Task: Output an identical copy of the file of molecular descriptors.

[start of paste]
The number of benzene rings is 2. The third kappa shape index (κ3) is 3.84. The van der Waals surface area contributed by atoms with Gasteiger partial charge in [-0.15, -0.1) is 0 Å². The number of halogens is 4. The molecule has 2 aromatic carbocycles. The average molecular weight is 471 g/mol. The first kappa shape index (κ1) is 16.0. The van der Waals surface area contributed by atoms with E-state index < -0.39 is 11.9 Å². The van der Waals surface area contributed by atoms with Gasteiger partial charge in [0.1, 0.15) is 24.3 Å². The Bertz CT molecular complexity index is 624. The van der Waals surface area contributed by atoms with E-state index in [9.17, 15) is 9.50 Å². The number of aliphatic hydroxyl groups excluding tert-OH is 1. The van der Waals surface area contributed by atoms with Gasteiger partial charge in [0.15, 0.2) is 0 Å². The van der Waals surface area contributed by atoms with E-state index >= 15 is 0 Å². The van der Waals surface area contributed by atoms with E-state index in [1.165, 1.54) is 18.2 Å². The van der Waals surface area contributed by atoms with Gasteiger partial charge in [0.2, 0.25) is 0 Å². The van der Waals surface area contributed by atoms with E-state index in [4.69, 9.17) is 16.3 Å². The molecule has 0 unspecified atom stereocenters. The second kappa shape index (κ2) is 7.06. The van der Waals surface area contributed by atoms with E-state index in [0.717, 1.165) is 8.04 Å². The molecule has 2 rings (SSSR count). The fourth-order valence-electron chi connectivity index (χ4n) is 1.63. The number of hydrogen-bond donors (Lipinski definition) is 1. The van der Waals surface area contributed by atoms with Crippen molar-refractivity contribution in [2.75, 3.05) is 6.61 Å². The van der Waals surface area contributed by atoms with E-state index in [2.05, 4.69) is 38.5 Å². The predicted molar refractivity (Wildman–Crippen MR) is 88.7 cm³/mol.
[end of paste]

The number of benzene rings is 2. The third kappa shape index (κ3) is 3.84. The van der Waals surface area contributed by atoms with Gasteiger partial charge in [-0.15, -0.1) is 0 Å². The number of halogens is 4. The molecule has 2 aromatic carbocycles. The average molecular weight is 471 g/mol. The first kappa shape index (κ1) is 16.0. The van der Waals surface area contributed by atoms with E-state index < -0.39 is 11.9 Å². The van der Waals surface area contributed by atoms with Gasteiger partial charge in [0.1, 0.15) is 24.3 Å². The Bertz CT molecular complexity index is 624. The van der Waals surface area contributed by atoms with E-state index in [9.17, 15) is 9.50 Å². The number of aliphatic hydroxyl groups excluding tert-OH is 1. The van der Waals surface area contributed by atoms with Gasteiger partial charge in [0.15, 0.2) is 0 Å². The van der Waals surface area contributed by atoms with E-state index >= 15 is 0 Å². The van der Waals surface area contributed by atoms with E-state index in [1.165, 1.54) is 18.2 Å². The van der Waals surface area contributed by atoms with Gasteiger partial charge in [0.2, 0.25) is 0 Å². The van der Waals surface area contributed by atoms with E-state index in [4.69, 9.17) is 16.3 Å². The molecule has 0 unspecified atom stereocenters. The second kappa shape index (κ2) is 7.06. The van der Waals surface area contributed by atoms with E-state index in [0.717, 1.165) is 8.04 Å². The molecule has 2 rings (SSSR count). The fourth-order valence-electron chi connectivity index (χ4n) is 1.63. The number of hydrogen-bond donors (Lipinski definition) is 1. The van der Waals surface area contributed by atoms with Crippen molar-refractivity contribution in [2.75, 3.05) is 6.61 Å². The van der Waals surface area contributed by atoms with E-state index in [2.05, 4.69) is 38.5 Å². The predicted molar refractivity (Wildman–Crippen MR) is 88.7 cm³/mol.